Maybe you will come up with some information on these towns or other long-lost towns of Washington?

Monday, March 17, 2014


Sunday evening a group of EWGS volunteers gathered to help take pledge calls at KSPS our local public TV station. My oh my did we have a delightful time!  Cheryl Beck is the coordinator and she went over the top and brought wonderful deli sandwiches for the group. With the Tim's Chips and fresh popcorn, we eat and visit our way through the evening in between taking phone calls!

While we were not "live" we took about 80 calls and made a goodly sum for public television in our area.

Big thanks to all of you and hopefully we'll rendezvous again......when Cheryl coordinates with the station for their next pledge drive.

Monday, March 10, 2014

EWGS & Vests & Stuff

These are not our EWGS vests,
but are a sample of what ours
will be...... ours will be dark purple
in color and have our EWGS
logo printed small on front and
larger on back. They have two
front pockets and are quite sturdy.

I think having identifying vests for EWGS will be a dandy-fine-good thing for our group. And some 70 of you have agreed and have ordered one. They will be printed by "Grandma Deanie" up in her shop in Colville, so we're supporting a local business. The first order has gone in; if you want now to order one, please send your check made out to Deanie Franz and sent to me, Donna, at 8002 W. Mission Rd., Spokane, 99224-9572.  And I will get yours ordered asap.

I plan to wear mine to our EWGS meetings, to special meetings (like we just had out at the Cheney Archives), to our state meetings and when I attend meetings of other genealogical societies...... like up in Colville or Hayden or to the FamilySearch Symposium coming up on April 26th.  (I hope to have the initial order ready to hand out at the April meeting.)

EWGS received a postcard from Lisa Hamilton who has "a genealogy business called Personal Pedigree. I provide inexpensive and tailored research services to people who want to discover who their ancestors are, find answers to old family stories, or for those who would like a family history documented."  Her email is and her website is  I am not recommending nor endorsing this lady, nor her services, but had to share with you her website and the doggy photo on that website. That little cocker is digging up something for sure.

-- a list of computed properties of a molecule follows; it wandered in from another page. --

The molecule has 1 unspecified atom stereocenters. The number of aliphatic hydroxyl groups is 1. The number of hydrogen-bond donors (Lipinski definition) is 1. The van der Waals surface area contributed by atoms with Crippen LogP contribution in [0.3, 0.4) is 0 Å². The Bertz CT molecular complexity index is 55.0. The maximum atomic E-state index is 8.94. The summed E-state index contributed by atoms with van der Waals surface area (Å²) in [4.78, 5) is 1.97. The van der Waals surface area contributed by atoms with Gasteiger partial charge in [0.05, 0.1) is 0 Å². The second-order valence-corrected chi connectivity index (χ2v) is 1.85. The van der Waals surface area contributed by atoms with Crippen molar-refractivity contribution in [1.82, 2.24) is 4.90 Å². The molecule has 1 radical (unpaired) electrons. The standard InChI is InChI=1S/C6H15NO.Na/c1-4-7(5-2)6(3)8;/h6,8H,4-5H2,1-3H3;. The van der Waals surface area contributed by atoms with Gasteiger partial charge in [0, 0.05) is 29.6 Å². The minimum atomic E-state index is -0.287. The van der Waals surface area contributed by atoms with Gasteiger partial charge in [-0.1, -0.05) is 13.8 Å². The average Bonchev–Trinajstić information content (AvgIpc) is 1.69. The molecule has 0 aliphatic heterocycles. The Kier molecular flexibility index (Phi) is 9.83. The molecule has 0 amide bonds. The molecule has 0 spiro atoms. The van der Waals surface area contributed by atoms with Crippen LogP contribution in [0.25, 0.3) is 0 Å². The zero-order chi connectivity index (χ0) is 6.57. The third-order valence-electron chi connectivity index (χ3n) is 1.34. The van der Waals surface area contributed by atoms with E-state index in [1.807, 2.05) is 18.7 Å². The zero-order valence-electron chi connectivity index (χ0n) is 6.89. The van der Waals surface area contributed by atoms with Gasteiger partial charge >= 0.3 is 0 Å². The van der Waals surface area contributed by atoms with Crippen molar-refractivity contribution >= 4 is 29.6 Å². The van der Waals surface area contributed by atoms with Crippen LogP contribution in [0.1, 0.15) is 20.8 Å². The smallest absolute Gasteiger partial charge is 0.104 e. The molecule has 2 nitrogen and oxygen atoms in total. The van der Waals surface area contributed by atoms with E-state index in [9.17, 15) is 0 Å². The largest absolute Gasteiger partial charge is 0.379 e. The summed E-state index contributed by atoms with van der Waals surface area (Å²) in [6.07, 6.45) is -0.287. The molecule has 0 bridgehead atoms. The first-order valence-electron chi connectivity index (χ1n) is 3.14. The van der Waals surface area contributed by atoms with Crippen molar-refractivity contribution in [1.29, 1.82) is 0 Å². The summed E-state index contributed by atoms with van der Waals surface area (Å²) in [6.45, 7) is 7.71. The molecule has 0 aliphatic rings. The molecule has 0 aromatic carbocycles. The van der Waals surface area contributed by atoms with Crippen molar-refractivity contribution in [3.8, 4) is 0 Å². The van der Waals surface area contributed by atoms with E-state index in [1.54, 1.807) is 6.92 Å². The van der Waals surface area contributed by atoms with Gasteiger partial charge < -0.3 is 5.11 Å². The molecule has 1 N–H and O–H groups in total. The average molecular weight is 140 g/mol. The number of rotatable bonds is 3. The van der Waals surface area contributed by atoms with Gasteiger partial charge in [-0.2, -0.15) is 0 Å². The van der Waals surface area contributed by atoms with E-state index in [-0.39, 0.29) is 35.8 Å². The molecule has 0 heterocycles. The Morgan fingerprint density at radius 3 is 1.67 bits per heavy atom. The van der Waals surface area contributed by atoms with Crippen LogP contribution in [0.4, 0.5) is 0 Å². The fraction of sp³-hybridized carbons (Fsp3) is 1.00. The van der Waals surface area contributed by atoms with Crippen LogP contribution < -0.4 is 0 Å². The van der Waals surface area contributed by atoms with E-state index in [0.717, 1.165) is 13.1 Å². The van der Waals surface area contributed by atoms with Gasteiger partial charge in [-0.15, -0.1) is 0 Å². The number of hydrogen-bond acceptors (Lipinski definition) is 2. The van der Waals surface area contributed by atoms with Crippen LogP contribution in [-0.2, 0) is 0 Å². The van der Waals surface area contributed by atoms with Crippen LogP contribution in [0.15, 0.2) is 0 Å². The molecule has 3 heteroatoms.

What would you say to a special interest group devoted to understanding and using Especially now that the full-meal-deal of it will be free to everybody sometime later in 2014.  (Free to LDS folks in their homes; free to all others at the Family Search Centers.) This idea was proposed at the last meeting and I think it's a good one. I'll have a clipboard for sign-ups at the April meeting.

Thought Maxine and I would share a warm-fuzzy-funny with you:

Doggonit, I did use/post a Maxine cartoon without first asking Hallmark for permission....which was a real DUH on me so I removed the image. Go Google Maxine cartoons to find some for yourself!
What things are on your "Things I'll Never Do" list???

Monday, March 3, 2014

EWGS Visits the Digital & "Paper" Archives In Cheney

 Nearly 70 EWGS members (including guests and one new member...Margaret Ruby) car-pooled to the Eastern Washington Branch of the Washington State Archives for some instruction and a tour of the "paper" archives and the upstairs Washington State Digital Archives. (Thank you, Kathy Bowen, for arranging the car-pooling.) From the comments I heard, it was a great day....... despite the cold and spitting snow.

Lee Pierce (red shirt) gave the first talk about what is held in the "paper" archives and how to access that information. Then his two student-interns, Anna and Frank, told us about the digital archives. Frank used the phrase, "The digital archives are the tool to access what's in the paper archives." I never thought of it quite that way.

Members Jeanne Coe and Dianne Bongarts (and others) did some researching in the "paper" archives; Mary Holcomb, ever the helper, helps Dianne. Melody Hall is chatting with Debbie Bahn, the archives director.

Do-You-Care-Tidbit:  Would you have guessed that gray-ponytailed Lee Pierce has written a book about vampires and werewolves in Spokane? It's titled The Vampire Congress and is a Kindle book. Good read too.

Our next meeting, April 5th, is our Spring Seminar with Leslie Lawson...... EWGS just keeps getting better and better!!